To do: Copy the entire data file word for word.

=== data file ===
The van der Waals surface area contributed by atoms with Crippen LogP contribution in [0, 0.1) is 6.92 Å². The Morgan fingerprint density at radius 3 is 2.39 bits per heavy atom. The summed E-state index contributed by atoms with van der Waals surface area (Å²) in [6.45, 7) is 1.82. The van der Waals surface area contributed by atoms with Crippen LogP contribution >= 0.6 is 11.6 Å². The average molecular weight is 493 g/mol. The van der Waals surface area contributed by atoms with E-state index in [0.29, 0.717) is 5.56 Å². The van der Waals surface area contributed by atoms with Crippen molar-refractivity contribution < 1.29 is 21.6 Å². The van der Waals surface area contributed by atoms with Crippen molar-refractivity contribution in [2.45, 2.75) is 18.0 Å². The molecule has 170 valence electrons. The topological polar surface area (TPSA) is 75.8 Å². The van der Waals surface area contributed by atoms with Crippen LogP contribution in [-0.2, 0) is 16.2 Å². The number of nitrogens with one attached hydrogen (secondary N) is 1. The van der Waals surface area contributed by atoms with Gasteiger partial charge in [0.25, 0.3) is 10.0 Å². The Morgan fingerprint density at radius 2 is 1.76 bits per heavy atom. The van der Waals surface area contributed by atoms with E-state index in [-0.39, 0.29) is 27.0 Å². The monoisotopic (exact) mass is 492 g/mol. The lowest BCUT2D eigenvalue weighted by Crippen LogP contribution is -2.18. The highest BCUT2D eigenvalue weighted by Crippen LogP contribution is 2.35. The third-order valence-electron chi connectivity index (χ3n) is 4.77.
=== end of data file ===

The van der Waals surface area contributed by atoms with Crippen LogP contribution in [0, 0.1) is 6.92 Å². The Morgan fingerprint density at radius 3 is 2.39 bits per heavy atom. The summed E-state index contributed by atoms with van der Waals surface area (Å²) in [6.45, 7) is 1.82. The van der Waals surface area contributed by atoms with Crippen LogP contribution >= 0.6 is 11.6 Å². The average molecular weight is 493 g/mol. The van der Waals surface area contributed by atoms with E-state index in [0.29, 0.717) is 5.56 Å². The van der Waals surface area contributed by atoms with Crippen molar-refractivity contribution < 1.29 is 21.6 Å². The van der Waals surface area contributed by atoms with Crippen molar-refractivity contribution in [2.45, 2.75) is 18.0 Å². The molecule has 170 valence electrons. The topological polar surface area (TPSA) is 75.8 Å². The van der Waals surface area contributed by atoms with Crippen LogP contribution in [-0.2, 0) is 16.2 Å². The number of nitrogens with one attached hydrogen (secondary N) is 1. The van der Waals surface area contributed by atoms with Gasteiger partial charge in [0.25, 0.3) is 10.0 Å². The Morgan fingerprint density at radius 2 is 1.76 bits per heavy atom. The van der Waals surface area contributed by atoms with E-state index in [-0.39, 0.29) is 27.0 Å². The monoisotopic (exact) mass is 492 g/mol. The lowest BCUT2D eigenvalue weighted by Crippen LogP contribution is -2.18. The highest BCUT2D eigenvalue weighted by Crippen LogP contribution is 2.35. The third-order valence-electron chi connectivity index (χ3n) is 4.77.